Let's get a little controversial here and talk about painting a brick home. There are two mindsets around this. Once is 100% gung-ho, enthusiastically eager to paint the brick. The other is all about the natural brick look, and preserving the workmanship. If you take a loop around any quadrant in DC, you'll notice that a lot of people are choosing to paint their brick homes and row homes to give it a completely different look, and personalize their new investment. This is not an easy task. So how do you get started? Should you hire a professional? Is this something that you can DIY? Long-term, maintenance-free painted brick requires careful planning, so let's break it down and discuss the details.
Can you do it yourself? Absolutely! Painting brick is just like painting any other surface, but with a few caveats. First of all, you want to make sure that the brick is clean. A good pressure wash is all you really need to get all the gunk off, and clean up the surface before painting. Keep in mind that brick is porous. This means that it can soak up moisture pretty easily, so the brick will need to be completely dry before applying any paint. Usually 48 hours will do the trick. If you don't let the brick dry completely, the probability of the paint chipping increases significantly.
What kind of paint should you use? As with any painting project, you want to make sure that you are using the proper paint. There are masonry specific paints at Sherwin Williams, and Home Depot, which work very well. One particular brand, that comes very highly recommended is Romabio. The difference between this brand and other brands, is that this masonry paint has a mineral base, which has a high UV resistance, is naturally mold-resistant, and allows the brick to breathe. Bonus, this brand of paint can last up to 20 years with very little maintenance! But most importantly, it has a flat finish, which not only looks beautiful, but gives it more of a natural feel.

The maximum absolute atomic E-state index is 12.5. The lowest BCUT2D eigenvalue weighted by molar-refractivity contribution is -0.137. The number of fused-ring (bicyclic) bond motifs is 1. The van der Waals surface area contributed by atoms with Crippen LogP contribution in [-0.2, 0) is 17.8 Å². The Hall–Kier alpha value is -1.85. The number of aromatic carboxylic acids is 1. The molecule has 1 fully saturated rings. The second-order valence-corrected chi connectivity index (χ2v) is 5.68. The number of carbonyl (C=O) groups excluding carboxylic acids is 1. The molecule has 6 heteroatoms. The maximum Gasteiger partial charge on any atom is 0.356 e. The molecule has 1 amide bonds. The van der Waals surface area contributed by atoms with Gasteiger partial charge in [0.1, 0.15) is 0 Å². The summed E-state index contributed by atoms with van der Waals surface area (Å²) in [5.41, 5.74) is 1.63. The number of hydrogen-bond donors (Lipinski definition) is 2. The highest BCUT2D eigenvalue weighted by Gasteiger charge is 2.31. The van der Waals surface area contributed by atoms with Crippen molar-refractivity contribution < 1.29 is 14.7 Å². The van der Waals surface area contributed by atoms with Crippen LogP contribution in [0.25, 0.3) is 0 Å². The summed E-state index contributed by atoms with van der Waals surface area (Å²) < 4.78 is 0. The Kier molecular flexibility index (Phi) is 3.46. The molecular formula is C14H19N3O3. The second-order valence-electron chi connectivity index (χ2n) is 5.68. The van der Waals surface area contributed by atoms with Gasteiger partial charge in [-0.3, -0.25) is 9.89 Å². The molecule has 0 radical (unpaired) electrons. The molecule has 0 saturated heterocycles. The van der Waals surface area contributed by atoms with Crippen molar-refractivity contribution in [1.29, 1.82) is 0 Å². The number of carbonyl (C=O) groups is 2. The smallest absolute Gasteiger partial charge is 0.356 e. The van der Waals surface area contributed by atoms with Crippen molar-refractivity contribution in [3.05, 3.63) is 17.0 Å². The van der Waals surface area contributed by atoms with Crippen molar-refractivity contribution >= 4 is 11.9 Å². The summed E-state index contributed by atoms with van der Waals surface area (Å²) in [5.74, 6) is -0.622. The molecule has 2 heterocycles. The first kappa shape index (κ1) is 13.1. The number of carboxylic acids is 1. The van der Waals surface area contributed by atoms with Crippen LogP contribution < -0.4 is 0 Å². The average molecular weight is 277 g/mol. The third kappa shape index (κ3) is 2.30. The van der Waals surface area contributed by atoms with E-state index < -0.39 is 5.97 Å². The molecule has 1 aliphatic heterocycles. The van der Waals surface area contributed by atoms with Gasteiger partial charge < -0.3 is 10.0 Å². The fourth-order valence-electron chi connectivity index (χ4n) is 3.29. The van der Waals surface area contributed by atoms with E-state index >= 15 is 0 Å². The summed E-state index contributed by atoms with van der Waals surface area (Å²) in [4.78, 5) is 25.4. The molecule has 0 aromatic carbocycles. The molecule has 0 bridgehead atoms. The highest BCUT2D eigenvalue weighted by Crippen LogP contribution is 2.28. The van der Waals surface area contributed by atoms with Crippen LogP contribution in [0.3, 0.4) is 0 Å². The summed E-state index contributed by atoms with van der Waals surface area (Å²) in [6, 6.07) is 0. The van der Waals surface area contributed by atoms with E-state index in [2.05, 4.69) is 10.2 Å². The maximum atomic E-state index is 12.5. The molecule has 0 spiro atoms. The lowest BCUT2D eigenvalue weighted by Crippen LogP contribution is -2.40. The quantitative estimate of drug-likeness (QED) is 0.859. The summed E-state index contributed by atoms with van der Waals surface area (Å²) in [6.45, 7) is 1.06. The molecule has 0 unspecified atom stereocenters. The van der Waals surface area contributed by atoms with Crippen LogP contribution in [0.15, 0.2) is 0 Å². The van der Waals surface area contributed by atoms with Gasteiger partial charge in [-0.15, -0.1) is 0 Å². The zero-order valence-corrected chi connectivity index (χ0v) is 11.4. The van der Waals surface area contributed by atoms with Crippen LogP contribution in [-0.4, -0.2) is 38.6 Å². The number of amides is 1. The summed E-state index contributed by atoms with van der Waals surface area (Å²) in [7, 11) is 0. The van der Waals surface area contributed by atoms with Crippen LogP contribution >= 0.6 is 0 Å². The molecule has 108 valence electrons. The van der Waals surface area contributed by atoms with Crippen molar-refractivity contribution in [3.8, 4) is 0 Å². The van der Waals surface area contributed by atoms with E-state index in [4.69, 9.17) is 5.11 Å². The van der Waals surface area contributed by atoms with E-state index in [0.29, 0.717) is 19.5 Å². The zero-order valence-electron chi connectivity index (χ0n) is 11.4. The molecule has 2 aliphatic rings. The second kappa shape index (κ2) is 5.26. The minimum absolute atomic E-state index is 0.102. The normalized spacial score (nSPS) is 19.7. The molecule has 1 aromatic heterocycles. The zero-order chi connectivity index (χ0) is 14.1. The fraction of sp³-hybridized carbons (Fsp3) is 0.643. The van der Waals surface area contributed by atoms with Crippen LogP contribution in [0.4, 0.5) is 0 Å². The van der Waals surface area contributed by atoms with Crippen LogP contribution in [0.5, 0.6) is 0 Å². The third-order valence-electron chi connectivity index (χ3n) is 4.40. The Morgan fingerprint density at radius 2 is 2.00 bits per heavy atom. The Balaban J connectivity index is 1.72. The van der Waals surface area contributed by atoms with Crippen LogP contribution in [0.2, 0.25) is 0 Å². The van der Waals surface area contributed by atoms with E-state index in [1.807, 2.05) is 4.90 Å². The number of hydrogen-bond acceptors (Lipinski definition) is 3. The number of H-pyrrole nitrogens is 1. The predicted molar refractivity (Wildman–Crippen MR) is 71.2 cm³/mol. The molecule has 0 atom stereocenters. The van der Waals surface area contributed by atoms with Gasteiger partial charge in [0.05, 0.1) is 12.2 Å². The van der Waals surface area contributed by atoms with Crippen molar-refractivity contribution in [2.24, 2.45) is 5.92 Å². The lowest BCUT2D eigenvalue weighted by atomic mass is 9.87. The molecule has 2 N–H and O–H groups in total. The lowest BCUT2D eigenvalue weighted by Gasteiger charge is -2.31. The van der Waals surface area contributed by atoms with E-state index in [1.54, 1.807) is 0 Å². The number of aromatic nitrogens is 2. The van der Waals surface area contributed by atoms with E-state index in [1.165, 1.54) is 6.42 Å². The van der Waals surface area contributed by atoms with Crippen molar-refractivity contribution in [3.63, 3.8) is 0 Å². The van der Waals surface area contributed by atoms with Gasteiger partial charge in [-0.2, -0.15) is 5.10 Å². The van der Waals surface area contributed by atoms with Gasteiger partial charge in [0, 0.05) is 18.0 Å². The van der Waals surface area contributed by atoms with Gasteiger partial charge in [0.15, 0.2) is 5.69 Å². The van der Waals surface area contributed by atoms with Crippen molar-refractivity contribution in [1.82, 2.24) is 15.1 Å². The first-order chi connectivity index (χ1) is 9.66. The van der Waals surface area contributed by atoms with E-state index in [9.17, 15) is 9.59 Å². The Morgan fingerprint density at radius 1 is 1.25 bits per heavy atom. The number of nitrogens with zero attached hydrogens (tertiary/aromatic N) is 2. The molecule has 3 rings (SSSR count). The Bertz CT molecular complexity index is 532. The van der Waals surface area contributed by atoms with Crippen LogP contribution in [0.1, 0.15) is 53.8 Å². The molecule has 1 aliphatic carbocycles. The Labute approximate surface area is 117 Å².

Should you use the spray method, or a roller? If your brick is craggy, and extremely textured, then you should consider spraying first, then following up with a roller. Most can get away with rolling the brick twice. Just make sure you use a high-nap role, around a 1 1/4".
What if I really just want to hire someone? If DIY painting your brick home seems too overwhelming, then of course, hire a professional! The cost can range anywhere from $1.40-$4.50 per square foot, depending on who you call so do your research and call around for quotes. We can also help with finding you a great company to work with.
Posted by Justin Paulhamus on